"We often talk to customers who have systems designed by companies who usually supply, say, banks. The fundamental difference between a bank and a mine is the presence of dust, dirt and grime in the latter. This makes use of biometrics problematic. In addition, some mines are in tropical areas, which are extremely humid. Caustic substances present in the mining process are also thrown into the mix."
Then, in high-security zones, mine workers may be required to strip down, be searched or even X-rayed. Health and human right requirements limit exposure of individuals to gamma radiation from X-rays as well as protecting their privacy.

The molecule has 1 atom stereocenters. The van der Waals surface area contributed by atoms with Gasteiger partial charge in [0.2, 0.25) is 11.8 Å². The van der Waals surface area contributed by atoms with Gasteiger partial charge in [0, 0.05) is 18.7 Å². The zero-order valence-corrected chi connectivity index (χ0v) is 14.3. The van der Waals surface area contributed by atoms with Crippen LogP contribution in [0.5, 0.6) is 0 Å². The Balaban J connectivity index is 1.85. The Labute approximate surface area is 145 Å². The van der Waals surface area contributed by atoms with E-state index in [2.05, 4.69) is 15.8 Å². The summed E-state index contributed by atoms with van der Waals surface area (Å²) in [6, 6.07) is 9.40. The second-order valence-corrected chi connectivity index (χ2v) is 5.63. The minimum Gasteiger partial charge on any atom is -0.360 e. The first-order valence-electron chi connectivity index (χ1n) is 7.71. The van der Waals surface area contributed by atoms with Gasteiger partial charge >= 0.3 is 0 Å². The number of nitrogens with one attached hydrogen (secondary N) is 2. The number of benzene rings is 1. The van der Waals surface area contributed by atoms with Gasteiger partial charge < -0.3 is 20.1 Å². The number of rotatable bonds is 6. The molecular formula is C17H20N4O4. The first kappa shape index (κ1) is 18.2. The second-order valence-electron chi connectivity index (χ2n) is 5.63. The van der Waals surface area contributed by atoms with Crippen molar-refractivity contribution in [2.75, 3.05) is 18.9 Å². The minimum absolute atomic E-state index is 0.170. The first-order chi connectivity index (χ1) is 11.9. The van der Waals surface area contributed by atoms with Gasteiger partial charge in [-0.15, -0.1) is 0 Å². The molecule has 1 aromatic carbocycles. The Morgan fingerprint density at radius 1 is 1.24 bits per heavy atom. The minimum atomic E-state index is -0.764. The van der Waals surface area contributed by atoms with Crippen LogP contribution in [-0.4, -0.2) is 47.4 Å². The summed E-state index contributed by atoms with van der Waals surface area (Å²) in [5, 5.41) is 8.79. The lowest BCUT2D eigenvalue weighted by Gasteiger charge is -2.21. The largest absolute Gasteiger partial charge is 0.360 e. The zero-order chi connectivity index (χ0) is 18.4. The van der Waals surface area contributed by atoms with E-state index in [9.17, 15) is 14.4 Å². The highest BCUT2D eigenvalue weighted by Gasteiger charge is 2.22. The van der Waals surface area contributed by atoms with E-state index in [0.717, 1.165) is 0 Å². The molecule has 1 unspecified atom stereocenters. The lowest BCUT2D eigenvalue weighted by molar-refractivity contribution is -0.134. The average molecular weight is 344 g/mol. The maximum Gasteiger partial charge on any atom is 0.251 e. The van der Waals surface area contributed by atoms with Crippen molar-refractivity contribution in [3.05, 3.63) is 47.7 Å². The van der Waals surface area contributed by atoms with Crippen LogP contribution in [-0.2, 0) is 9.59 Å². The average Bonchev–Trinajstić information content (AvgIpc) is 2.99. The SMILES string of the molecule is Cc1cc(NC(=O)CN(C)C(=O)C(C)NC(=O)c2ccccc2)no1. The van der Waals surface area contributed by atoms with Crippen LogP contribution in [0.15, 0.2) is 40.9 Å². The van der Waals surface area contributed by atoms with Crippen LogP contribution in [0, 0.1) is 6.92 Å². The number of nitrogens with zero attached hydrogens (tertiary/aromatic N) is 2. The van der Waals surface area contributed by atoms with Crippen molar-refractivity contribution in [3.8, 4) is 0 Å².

Also, limited budgets mean that security is often a tough sale, said Gladston. "When advising a company to install a system worth hundreds of thousands of dollars, you have to bear in mind how long the mine will be operating. It is no use putting in equipment worth $200,000 if the mine will be around for only four years because you cannot demonstrate return on investment."
As mines are rated on security policies and procedures, statistical analysis is important. To define risk and accurately measure losses, the process must be auditable with risk ratios in any single environment directly correlated to asset value (richness of minerals or gem veins) versus number of workers in that space or moving through it.